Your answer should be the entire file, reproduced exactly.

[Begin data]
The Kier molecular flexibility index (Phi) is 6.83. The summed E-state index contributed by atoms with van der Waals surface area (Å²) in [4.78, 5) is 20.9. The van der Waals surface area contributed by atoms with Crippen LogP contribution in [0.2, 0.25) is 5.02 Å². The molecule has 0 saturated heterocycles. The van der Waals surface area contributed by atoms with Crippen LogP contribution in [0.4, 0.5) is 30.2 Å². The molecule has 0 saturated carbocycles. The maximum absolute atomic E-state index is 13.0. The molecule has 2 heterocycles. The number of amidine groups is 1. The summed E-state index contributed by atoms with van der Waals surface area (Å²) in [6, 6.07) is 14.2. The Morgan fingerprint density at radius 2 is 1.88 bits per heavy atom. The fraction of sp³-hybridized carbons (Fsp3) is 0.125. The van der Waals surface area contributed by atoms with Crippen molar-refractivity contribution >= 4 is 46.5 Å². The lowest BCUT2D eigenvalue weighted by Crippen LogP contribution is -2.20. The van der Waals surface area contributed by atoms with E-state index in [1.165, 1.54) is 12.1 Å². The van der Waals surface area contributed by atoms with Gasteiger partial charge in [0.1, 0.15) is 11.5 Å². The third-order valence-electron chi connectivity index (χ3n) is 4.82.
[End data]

The Kier molecular flexibility index (Phi) is 6.83. The summed E-state index contributed by atoms with van der Waals surface area (Å²) in [4.78, 5) is 20.9. The van der Waals surface area contributed by atoms with Crippen LogP contribution in [0.2, 0.25) is 5.02 Å². The molecule has 0 saturated heterocycles. The van der Waals surface area contributed by atoms with Crippen LogP contribution in [0.4, 0.5) is 30.2 Å². The molecule has 0 saturated carbocycles. The maximum absolute atomic E-state index is 13.0. The molecule has 2 heterocycles. The number of amidine groups is 1. The summed E-state index contributed by atoms with van der Waals surface area (Å²) in [6, 6.07) is 14.2. The Morgan fingerprint density at radius 2 is 1.88 bits per heavy atom. The fraction of sp³-hybridized carbons (Fsp3) is 0.125. The van der Waals surface area contributed by atoms with Crippen molar-refractivity contribution >= 4 is 46.5 Å². The lowest BCUT2D eigenvalue weighted by Crippen LogP contribution is -2.20. The van der Waals surface area contributed by atoms with E-state index in [1.165, 1.54) is 12.1 Å². The van der Waals surface area contributed by atoms with Gasteiger partial charge in [0.1, 0.15) is 11.5 Å². The third-order valence-electron chi connectivity index (χ3n) is 4.82.